RE: [php-49] Security question: benefits, if any, of using 'session_regenerate_id'

From: user 7.
Sent on: Thursday, December 11, 2008 2:21 PM
First, a direct comment -- don't use MD5. There are enormously
comprehensive rainbow tables for MD5 that can give the attacker clear
insight into your algorythm, so use SHA2.


As a security guy, I have a couple of more general comments on this thread.

First, there are two major patterns for session hijacking. The first is to
intercept communications and then submit the session key in a seperate
request. Let's call this an information disclosure attack since the
session key is disclosed.

The second major pattern is to take advantage of a predictable pattern in
key generation and to submit a likely-valid key. Let's call this one a
spoofing attack, because an identity is spoofed through key pattern
analysis. They're both spoofing attacks, sure, but we'll name them for the
sake of clarity.

The discussion so far hasn't make the distinctions between these two
attack patterns. Now on to the mitigations.

Using a sufficiently entropic key (salted, complex, whatever you want to
call it) will only mitigate the spoofing attack pattern. If you insist on
building your own algorythm, it should be unpredictable even if your
random number generator is broken and always returns the same value --
don't rely on random numbers. And again, no MD5.

Personally, I would rely on managed code here and allow PHP to
autogenerate the session id. If it's broken, then someone smarter than me
will fix it and all I have to do is patch.

Mitigations against information disclosure pattern:

- Session keys should have a both a fixed expiration (1 hour, 1 day,
whatever makes business sense) and they should have a timeout expiration.
This limits the time a session key is useful even if disclosed.

- You should always have an authentication event when you change the
session key or when a key expires.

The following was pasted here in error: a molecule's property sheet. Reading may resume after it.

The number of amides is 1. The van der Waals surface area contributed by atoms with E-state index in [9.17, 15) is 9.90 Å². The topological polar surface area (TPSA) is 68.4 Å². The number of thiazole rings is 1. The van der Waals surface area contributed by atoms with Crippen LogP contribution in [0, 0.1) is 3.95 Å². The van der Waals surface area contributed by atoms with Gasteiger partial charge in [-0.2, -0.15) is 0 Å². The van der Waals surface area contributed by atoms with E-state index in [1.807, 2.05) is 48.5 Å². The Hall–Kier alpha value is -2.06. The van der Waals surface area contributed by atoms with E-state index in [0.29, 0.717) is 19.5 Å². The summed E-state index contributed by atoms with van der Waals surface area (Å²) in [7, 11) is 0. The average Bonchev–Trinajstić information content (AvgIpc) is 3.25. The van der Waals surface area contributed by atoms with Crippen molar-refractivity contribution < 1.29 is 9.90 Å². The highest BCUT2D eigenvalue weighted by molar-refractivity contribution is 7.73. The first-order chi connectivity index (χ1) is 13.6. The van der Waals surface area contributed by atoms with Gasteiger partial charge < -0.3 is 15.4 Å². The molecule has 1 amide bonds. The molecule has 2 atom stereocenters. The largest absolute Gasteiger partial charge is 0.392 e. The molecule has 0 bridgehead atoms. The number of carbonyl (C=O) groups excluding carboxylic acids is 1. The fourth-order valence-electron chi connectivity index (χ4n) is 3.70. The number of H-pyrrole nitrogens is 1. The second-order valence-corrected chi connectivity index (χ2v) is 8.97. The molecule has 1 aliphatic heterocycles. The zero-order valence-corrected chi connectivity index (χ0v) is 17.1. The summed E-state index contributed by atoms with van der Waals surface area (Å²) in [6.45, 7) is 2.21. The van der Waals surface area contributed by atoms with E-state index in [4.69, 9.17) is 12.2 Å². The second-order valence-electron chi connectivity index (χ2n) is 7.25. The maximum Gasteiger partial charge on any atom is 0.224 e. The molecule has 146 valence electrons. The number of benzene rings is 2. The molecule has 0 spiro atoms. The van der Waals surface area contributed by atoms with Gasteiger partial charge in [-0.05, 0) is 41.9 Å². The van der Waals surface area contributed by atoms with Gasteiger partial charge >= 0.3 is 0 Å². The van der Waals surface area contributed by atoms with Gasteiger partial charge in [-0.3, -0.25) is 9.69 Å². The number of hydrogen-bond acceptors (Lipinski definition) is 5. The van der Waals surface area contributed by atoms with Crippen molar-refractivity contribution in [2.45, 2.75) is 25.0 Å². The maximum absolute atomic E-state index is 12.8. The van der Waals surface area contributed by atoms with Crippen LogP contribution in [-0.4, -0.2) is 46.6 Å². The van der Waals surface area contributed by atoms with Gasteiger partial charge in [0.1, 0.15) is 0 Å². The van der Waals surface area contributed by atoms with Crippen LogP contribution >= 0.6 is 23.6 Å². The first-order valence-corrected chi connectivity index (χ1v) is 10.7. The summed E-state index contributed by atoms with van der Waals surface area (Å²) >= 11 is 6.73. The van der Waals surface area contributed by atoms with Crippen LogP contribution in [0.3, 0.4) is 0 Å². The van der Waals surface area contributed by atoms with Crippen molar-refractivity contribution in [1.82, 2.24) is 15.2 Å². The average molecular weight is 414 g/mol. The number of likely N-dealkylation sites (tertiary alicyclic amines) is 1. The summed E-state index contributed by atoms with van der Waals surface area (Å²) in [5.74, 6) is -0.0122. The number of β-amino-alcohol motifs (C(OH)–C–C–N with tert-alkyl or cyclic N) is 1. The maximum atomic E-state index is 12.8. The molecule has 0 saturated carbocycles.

- Encrypt everything and use a common SSL authority. If you?re scaling
this out, this isn?t realistic but works fine in low-volume sites with
protected assets.

-Encrypt protected/sensitive assets if you can't encrypt everything. When
a user enters a protected or sensitive area of the application, everything
should be encrypted. You should require an authentication event when
switching from http to https, which leads to:

-Remember that session ids that are sent via plaintext are vulnerable to
interception. This is why you often have to re-enter a password before
making a purchase. The application is re-establishing a trusted,
authenticated session.

-Add an additional, dynamic token. This is usually done for XSRF
mitigation but is useful here as well. Issue a ?security? token with each
page delivered. When the user clicks on to another page, the security
token is submitted and a new/different security token is issued. You want
to do this independently of a session token ? if the submitted security
token doesn?t match the expected one, you can fail to an authentication
event that doesn?t lose all of the session information. These tokens can
be in POST, GET, hidden field, etc, so long as it?s a shared
secret/one-time token. I wouldn?t suggest cookies since many people
disable them, and the URL would be the easiest implementation since you
can include it in anchor tags while generating a page.

-Any time a security token check fails, you should fail *all* use of the
session token. If the session has been hijacked, both the legit session
and attacker will face an authentication event. This will catch a hijack
the next time the legit user hits a page.

Better than all of this -- used managed code. A good framework will do all
of this for you automatically. I'll leave the discussion about which one
to another thread.

-- Don



> Yeah, that is actually what I do. I use a counter hash as a session id
> then use a random hash which can change as a way to authenticate the id. I
> have my own session handler which is database based.
>
> Thing to note when doing this is php sessions don't have a way to do this
> automaticly. You will need to set and maintain another cookie to be used
> as your hash, or attach a url string. Thought I should state this since
> the thread started off talking about session_regenerate_i­d. Might be
> confusing to some that reference this.
>
> ____________________­____________________­
> From: [address removed] [[address removed]] On Behalf Of Richard
> [[address removed]]
> Sent: Thursday, December 11,[masked]:12 AM
> To: [address removed]